Ever since the release of Windows Forms, the
INotifyPropertyChanged interface has been used by developers to allow properties to notify whoever needs to know (typically, the UI) that they have changed. Support for change notification, which nowadays appears in many core (WPF, Silverlight) and third-party frameworks, has been frequently requested on the ReSharper issue tracker and, in the 7.0 release, we are happy to oblige. Here’s what we’ve got in store.
As soon as you indicate that a class implements
INotifyPropertyChanged, ReSharper offers a quick-fix that not only implements the interface members, but also provides a default implementation of the method as well as the needed event.
With the interface implementation in place, you can navigate to a property and convert it to a field+property declaration that calls the notification method. The property can be an auto-property or a field-backed property provided the assignment to the backing field is the last expression in the setter.
If you have fields instead of properties, you can also invoke the Generate|Properties action, and ReSharper offers the option to generate properties matching those fields with the required change notifications:
Important note: in order to get context actions related to an implemented
INotifyPropertyChanged interface to show up, code annotations need to be added to the project. You can find the default implementation in ReSharper|Options|Code Annotations. These annotations contain the definition of the
[NotifyPropertyChangedInvocator] attribute, which is used to decorate the method that is responsible for firing the event. Also note that this is only necessary if you’re implementing
INotifyPropertyChanged yourself, and is not required if you are inheriting from a framework class that implements it.
Tracking Symbol Names
Referring to a property by name is not the safest way of doing things, but if you have to do it, ReSharper has got your back. First, ReSharper keeps a close eye on those property names for you. Should you make a mistake in a name or, for instance, refer to a property declared
private, ReSharper will complain about it:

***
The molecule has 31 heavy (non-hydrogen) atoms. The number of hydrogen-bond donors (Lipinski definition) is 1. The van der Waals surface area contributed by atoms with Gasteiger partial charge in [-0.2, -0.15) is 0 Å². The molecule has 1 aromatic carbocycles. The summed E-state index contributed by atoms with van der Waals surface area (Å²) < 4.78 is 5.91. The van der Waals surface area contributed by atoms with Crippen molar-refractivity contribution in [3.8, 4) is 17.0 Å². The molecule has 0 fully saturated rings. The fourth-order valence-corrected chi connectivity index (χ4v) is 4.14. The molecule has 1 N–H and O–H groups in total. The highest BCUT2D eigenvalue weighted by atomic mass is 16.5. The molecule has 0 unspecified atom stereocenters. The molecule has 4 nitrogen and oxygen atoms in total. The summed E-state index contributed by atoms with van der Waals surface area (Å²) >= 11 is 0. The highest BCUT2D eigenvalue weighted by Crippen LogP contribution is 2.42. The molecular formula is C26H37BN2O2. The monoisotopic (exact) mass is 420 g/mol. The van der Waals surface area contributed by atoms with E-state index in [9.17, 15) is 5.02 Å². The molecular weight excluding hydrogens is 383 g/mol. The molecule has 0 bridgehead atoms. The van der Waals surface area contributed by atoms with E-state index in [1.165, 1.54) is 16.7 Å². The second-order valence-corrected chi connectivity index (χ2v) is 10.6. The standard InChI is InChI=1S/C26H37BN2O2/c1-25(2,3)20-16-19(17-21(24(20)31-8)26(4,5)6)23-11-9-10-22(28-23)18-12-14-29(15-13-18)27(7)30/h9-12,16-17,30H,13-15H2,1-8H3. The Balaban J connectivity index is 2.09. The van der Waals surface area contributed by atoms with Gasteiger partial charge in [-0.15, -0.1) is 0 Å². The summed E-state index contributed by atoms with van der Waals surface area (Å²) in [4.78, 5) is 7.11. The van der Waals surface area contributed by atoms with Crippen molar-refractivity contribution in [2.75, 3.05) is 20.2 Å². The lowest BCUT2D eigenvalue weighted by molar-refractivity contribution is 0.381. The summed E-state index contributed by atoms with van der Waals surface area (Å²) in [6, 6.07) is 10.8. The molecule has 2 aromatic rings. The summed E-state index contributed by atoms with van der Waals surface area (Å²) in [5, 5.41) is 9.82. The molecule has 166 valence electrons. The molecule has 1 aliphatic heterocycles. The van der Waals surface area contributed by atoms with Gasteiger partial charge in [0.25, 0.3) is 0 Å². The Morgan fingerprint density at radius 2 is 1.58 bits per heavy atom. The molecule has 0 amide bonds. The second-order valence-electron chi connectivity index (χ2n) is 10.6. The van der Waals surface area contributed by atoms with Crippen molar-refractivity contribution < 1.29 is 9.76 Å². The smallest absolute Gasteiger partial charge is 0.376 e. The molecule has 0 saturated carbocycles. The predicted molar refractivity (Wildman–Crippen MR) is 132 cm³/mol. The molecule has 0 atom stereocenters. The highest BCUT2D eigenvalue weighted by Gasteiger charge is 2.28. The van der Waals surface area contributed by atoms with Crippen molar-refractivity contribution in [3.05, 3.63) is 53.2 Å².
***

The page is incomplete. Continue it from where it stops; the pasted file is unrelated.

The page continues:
In addition, when you decide to call
OnPropertyChanged manually, ReSharper will offer a completion list for that string parameter.
Not all implementations of
INotifyPropertyChanged are identical. Third-party application frameworks often have their preferred way of notifying on property changes, and are shipped with corresponding base classes that framework users are encouraged to inherit from. One major difference is that certain frameworks prefer to use a lambda expression instead of a string literal as a parameter to the notification method.
ReSharper 7 supports the following frameworks out of the box:
MVVM Light (WPF 3 and 4; Silverlight 3, 4 and 5; Windows Phone 7 and 7.1)
Caliburn.Micro (WPF 3 and 4; Silverlight 4 and 5; Windows Phone 7.1)
Prism (WPF 4; Silverlight 4)
Catel (WPF 3 and 4)
MVVMHelpers (WPF 3 and 4, only lambda expressions supported)
What this means in practical terms is that if you were to inherit from, say, Prism’s
NotificationObject, when it comes to generating properties you actually get a choice of which
RaisePropertyChanged method the implemented properties will call:
If we pick the lambda-driven implementation, our properties will be defined similar to the following:
And, of course, this choice will correspondingly be presented in the property-altering context actions:
As you can see, ReSharper is attuned to the specifics of the parents of the containing class, and is capable of presenting all of the available choices.